We could also use `foldl` with the function `\acc x -> acc ++ [f x]`. But `++` is much more expensive than `:`. Right folds are usually used to build up lists. Right folds also work with infinite lists whereas left folds don't.

• foldl1 and foldr1 work like `foldl` and `foldr` but use the first (or last) list element as starting value. They don't work with emtpy lists.
`sum = foldl1 (+)`
• Fold examples
```   maximum' :: (Ord a) => [a] -> a
maximum' = foldr1 (\x acc -> if x > acc then x else acc)

reverse' :: [a] -> [a]
reverse' = foldl (\acc x -> x : acc) []
-- alternative
reverse' = foldl (flip (:)) []

product' :: (Num a) => [a] -> a
product' = foldr1 (*)

filter' :: (a -> Bool) -> [a] -> [a]
filter' p = foldr (\x acc -> if p x then x : acc else acc) []

head' = foldr1 (\x _ -> x)

last' :: [a] -> a
last' = foldl1 (\_ x -> x)```
• scanl and scanr are like `foldl` and `foldr` but they also give all intermediate results back
```scanl (+) 0 [3,5,2,1]    ([0,3,8,10,11])
scanr (+) 0 [3,5,2,1]    ([11,8,3,1,0])
scanl1 (\acc x -> if x > acc then x else acc) [3,2,9,2,1]    ([3,3,9,9,9])
scanl (flip (:)) [] [3,2,1]     ([[],[3],[2,3],[1,2,3]])```
• How many elements does it take for the sum of the roots of all natural numbers to exceed 1000?
```sqrtSums :: Int
sqrtSums = length (takeWhile (<1000) (scanl1 (+) (map sqrt [1..]))) + 1```
• The function application function \$ looks like
```(\$) :: (a -> b) -> a -> b
f \$ x = f x```

It has lowest precedencde and thus can often be used instead of parentheses: `sum \$ map sqrt [1..130]` instead of `sum (map sqrt [1..130])` or `sum \$ filter (> 10) \$ map (*2) [2..10]` instead of `sum (filter (> 10) (map (*2) [2..10]))`.

It also allows to map function application to a list of functions like `map (\$ 3) [(4+), (10*), (^2), sqrt]`.

• Function composition is done with the . function. If called with two functions `f` and `g` it returns a new function. This function is like calling `f` with argument `x` and then `g` with that result: `f( g(x) )`.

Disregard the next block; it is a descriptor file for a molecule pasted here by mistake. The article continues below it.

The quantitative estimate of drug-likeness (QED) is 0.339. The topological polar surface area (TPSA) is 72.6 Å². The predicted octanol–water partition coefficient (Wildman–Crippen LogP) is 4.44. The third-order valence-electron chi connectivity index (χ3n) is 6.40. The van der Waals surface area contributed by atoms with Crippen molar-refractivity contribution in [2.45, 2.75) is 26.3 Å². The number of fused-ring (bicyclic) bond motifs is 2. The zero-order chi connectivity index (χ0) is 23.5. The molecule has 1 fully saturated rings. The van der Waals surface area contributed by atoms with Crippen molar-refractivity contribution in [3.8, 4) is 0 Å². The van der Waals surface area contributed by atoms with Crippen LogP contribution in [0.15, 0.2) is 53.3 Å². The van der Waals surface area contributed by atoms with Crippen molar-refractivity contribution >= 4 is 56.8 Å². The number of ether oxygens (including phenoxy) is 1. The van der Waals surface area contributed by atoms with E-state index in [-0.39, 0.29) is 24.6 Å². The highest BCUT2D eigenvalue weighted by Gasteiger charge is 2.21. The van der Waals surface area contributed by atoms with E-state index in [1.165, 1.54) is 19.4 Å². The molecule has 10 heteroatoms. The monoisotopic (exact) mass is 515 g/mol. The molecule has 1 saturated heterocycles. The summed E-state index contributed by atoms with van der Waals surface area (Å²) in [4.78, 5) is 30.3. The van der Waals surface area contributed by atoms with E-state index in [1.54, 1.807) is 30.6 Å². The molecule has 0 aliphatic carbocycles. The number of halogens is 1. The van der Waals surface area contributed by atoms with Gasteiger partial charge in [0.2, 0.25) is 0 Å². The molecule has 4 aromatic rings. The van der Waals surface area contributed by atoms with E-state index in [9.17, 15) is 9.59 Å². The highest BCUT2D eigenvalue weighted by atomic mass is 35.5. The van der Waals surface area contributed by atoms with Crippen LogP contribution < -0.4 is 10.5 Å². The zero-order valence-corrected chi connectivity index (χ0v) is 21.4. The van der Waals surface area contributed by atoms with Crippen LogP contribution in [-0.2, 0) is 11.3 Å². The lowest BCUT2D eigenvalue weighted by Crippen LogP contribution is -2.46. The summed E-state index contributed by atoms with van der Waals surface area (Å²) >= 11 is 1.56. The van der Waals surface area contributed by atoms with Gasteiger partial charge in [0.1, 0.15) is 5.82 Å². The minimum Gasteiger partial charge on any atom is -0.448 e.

```(.) :: (b -> c) -> (a -> b) -> a -> c
f . g = \x -> f (g x)```
```map (\x -> negate (abs x)) [5,-3,-6,7,-3,2,-19,24]
map (\xs -> negate (sum (tail xs))) [[1..5],[3..6],[1..7]]
sum (replicate 5 (max 6.7 8.9))
replicate 100 (product (map (*3) (zipWith max [1,2,3,4,5] [4,5,6,7,8])))
-- same with function composition
map (negate . abs) [5,-3,-6,7,-3,2,-19,24]
map (negate . sum . tail) [[1..5],[3..6],[1..7]]
sum . replicate 5 . max 6.7 \$ 8.9
replicate 100 . product . map (*3) . zipWith max [1,2,3,4,5] \$ [4,5,6,7,8]```
• A common use case for function composition is defining function in so called point free style. It's when we write `sum' = foldl (+) 0` instead of `sum' xs = foldl (+) 0 xs` (omitting the `xs`).
```fn x = ceiling (negate (tan (cos (max 50 x))))
-- in point free style
fn = ceiling . negate . tan . cos . max 50```

### wcravens commented Sep 30, 2016

 This is really awesome. Thank you so much for this effort. I'm adding some changes in my own fork. Feel free to grab any of them that you like: https://gist.github.com/wcravens/0e1e423ce1823b718b9d5b1ddf6acffa

### javiermtorres commented Jan 10, 2017

 Just a comment. Start by saying: "what it is" over "what to do" --> DECLARATIVE Until you get that Haskell is really DECLARATIVE, you won't get a lot of things :D

### ivan-m commented Jan 12, 2017

 Surely it's `:l myfunctions.hs` and not `l: myfunctions.hs`?

### XertroV commented Sep 8, 2017

 This is awesome! Are you going to do the other chapters?